Henry E. Mattox [LINK to News & Observer]
Dr. Henry Mattox. An Appreciation
As the two most recent Editors of American Diplomacy, we are called to honor the unique and lasting contributions that Henry Mattox made to our journal. Henry, along with Frank Crigler, Bart Moon, Ed Williams and others of their generation, founded American Diplomacy Publishers, a 501 c 3 non-profit, twenty years ago.
The first edition of this electronic journal appeared later that year, with Henry as its first and longest-serving editor. Henry’s vision of an electronic journal (a rarity at the time), devoted to the topic of American diplomacy, drawing upon quality writings of scholars and students of foreign affairs as well as practitioners of diplomacy continues to this day. While technological enhancements and adjustments to changing reading habits have brought forward some improvements over the years, the quality of the writing and the overall contents of the journal remain unchanged.
We can thank Henry Mattox and his co-founders for the steady foundation upon which American Diplomacy has been built. We, successor editors and board members, are grateful to stand on the shoulders of the giants who came before us. And we pledge our efforts to carry on the work of this remarkable scholar-diplomat, Dr. Henry Mattox in the years to come.
William P. Kiehl, Ed. D., Editor emeritus
Csaba T. Chikes, Editor, American Diplomacy
A small, non-representative sample of writing by Henry E. Mattox
Here are a very few of American Diplomacy founding editor Henry Mattox’s written contributions to this journal. A more extensive list may be found here.
Launching a Journal: The Editor’s Gratitude (1996)
“No particular agonizing reappraisal seems to be called for at this point. The reception of our inaugural effort, Volume I, Number 1, thus far has pleased us, the members of the Editorial Board and staff. We will not have to contemplate massive (intellectual) retaliation against any carping critics, at least not at this point.”
Technology and Foreign Affairs: The Case of the Typewriter (1997)
“Tradition-bound critics opposed the use of typewriters on legal and even health grounds. Because the finished product was neither handwritten nor printed, as was customary, laws had to be enacted confirming the legality of typed documents. Some diehards further held that reading typed copy, which they claimed tended to become blurred, harmed one’s eyesight, citing as “proof” statistics which showed that more people than ever wore eyeglasses.”
Present at the Footnote (1998)
“I believe chroniclers generally accept a figure of 200 for the number of deaths in Cairo during the few days of that January 1977 riot. I could have written more at the time than I did about the enormous, angry mobs milling about in the streets and the dramatic arrival of troops in the capital, but I chose not to then, not wishing to cause family and friends to be disquieted unnecessarily, and so am not embellishing the story now.”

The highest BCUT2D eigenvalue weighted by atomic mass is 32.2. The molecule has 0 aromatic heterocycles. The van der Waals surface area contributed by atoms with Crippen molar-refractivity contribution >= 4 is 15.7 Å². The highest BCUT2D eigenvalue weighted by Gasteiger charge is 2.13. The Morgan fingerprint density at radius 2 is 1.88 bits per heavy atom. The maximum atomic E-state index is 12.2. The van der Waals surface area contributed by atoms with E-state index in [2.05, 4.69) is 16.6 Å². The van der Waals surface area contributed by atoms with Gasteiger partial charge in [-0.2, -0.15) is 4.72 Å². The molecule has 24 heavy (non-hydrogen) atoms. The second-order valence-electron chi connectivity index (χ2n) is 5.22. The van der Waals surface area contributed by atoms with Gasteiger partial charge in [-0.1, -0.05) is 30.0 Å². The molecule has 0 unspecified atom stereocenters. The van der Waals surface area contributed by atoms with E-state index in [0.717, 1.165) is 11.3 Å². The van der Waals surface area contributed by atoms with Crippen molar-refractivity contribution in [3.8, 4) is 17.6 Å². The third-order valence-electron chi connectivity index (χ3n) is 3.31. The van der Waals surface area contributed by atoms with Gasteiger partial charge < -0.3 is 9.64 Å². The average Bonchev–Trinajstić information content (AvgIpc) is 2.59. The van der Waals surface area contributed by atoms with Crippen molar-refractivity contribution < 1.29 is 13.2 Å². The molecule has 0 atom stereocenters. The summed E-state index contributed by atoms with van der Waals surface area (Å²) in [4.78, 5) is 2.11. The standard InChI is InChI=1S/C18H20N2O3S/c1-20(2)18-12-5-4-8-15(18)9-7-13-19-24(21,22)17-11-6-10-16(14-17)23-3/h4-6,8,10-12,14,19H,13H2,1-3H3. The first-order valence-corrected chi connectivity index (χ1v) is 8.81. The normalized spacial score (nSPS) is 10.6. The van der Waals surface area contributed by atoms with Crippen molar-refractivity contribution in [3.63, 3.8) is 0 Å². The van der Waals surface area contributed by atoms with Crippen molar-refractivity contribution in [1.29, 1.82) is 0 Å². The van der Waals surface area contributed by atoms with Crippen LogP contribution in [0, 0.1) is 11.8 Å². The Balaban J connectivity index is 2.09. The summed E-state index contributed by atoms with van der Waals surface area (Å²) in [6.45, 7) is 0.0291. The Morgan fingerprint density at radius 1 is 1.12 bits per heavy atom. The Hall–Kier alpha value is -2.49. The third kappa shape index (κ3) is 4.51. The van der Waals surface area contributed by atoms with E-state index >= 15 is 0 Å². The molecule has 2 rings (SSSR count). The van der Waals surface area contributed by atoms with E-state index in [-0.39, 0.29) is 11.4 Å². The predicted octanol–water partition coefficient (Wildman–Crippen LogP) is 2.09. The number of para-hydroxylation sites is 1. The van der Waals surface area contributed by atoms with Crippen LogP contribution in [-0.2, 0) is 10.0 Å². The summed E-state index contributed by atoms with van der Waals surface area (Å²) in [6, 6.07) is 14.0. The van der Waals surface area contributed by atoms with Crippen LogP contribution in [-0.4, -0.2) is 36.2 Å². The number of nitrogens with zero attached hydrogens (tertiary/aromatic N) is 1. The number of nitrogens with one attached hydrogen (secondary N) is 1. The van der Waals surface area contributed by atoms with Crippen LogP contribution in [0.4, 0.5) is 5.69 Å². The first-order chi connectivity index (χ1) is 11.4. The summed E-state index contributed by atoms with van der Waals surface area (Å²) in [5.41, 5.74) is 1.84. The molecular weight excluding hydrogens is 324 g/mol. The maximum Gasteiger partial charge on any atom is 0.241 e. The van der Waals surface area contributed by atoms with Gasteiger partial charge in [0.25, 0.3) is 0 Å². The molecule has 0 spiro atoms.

Diplomatic Readiness (2000)
“‘First, and importantly, our friends on the Hill who didn’t manage to get reelected this time out who deserve jobs as regimental and division commanders. Primarily in the army, but let’s not exclude equivalent positions in the other services. It’s probably tricky in the navy, but just like in the diplomatic corps, the system always provides professionals to do the complicated stuff such as guiding the boats or establishing that spit-and-polish military routine they consider so—‘”
A Rose by Any Other (2001)
“Here I won’t get off on some analogy about cheapening the coin of the realm; that would be inaccurate and unfair to the professionals other than members of the Foreign Service who provide support to the nation’s foreign affairs function. And we all acknowledge that improvements are needed in the conduct of the United States’ diplomacy and we all applaud the secretary’s initiatives in that regard. Changing organizational designations is far from the answer, however, no matter what the underlying rationale. This is especially so when the change implicitly downgrades the uniqueness of a proud, elite organization..”
Life is a Foreign Language (2007)
“Arriving by helicopter at the picturesque, small outpost of Nepali governance far west of Kathmandu, a village the name of which I disremember in a green, cultivated valley, we caused quite a local stir. Nevertheless, we were soon about our official business. The ambassador and I walked over from our landing site to pay an official call on the governor, who of course had been advised of Ambassador Laise’s arrival well in advance. He received us cordially in a setting outside his rustic official headquarters. We looked up at a white-topped towering mountain range to the north and out across green-bordered fields in a broad valley bearing stands of golden grain. No crowds of village people gathered around; either they had been chased off by local officials or went on their own accord to gaze at the helicopter and its pilot.”